EC:..There wasn't a [great] deal of footage or still photos or album covers that I could refer to [that showed examples of this model], and the people that I was Freddy King...played a Les that time...But I did see a...Freddy King instrumental album and he was playing one of these [on the cover]. I think it was really acceptable [to me] on every front. It was a Rock guitar, a Blues guitar...the real thing... Even in those days I may have had reservations about Fenders, in that they were solid, whereas this one's semi-acoustic..What...I love about Fenders now, I would probably have held in a little bit of contempt in those days, in that they didn't have any purfling down the side of the neck, and so on. This guitar has got all the finish you would ever want, and all...the credibility a guitar needed at that time, and the fact that Alexis Korner and I played those Kays, was [because] couldn't get [these Gibsons] in England - you didn't see them. You got copies....German guitars [like] Hagstroms, Hofner... I...went and bought [this] guitar [as soon as I saw it] with the first money I managed to save up [by] playing with the Yardbirds ... I've had it ever since. That [guitar] has been played... regularly over the years. It gets on has never really changed. It's never got old, it's never worn down. It's never lost anything...I'd play that now.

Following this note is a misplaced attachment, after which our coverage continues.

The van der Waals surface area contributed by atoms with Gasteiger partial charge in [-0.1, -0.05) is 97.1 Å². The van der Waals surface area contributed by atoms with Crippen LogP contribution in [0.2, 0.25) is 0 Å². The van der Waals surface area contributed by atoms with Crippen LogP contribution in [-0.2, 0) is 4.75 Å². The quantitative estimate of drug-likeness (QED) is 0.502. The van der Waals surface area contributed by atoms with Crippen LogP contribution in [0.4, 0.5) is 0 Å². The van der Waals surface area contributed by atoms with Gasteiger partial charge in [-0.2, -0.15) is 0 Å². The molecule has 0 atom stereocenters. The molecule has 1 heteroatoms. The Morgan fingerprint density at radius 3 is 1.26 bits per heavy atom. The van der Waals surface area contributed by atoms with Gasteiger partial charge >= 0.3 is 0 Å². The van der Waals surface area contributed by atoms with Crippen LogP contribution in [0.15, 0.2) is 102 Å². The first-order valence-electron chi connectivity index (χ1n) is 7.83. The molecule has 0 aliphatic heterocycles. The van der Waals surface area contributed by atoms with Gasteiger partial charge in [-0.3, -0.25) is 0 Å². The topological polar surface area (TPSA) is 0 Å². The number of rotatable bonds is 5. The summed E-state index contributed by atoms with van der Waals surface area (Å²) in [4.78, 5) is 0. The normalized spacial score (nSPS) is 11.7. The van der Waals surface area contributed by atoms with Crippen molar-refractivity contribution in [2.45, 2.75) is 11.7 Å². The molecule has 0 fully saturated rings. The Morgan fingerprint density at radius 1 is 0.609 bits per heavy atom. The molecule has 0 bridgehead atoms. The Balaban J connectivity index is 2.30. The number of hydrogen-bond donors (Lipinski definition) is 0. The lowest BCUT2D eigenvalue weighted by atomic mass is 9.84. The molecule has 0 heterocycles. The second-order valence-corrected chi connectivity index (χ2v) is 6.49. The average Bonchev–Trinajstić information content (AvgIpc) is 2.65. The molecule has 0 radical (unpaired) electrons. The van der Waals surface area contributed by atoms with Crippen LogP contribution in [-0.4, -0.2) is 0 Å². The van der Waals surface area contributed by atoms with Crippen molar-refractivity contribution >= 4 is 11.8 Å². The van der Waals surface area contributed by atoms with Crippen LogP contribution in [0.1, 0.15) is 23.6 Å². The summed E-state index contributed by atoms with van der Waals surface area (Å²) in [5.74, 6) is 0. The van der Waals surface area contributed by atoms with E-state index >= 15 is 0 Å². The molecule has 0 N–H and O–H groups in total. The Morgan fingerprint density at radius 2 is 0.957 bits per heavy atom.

LD: The only thing that's been done to this guitar is a little fretwork...a few years ago...a little light dressing...also one volume part has been changed...[Eric] changed the machine heads [early on]...put Grovers on it...Whenever this guitar comes out...when you pull that case out...and put the guitar on the rack...crews that are helping us...they always ask to have their picture taken with the case [which has CREAM stencilled on it]...

EC: It's worked really hard...It went everywhere.

LD: It's a nice sounding guitar...It was played a lot on the Blues Tour as well. We had two 335s, a 1960s tobacco sunburst, which went in the auction last time [Lot 46 in 1999] ...They were only a couple of years apart but they were such extraordinarily different sounding guitars...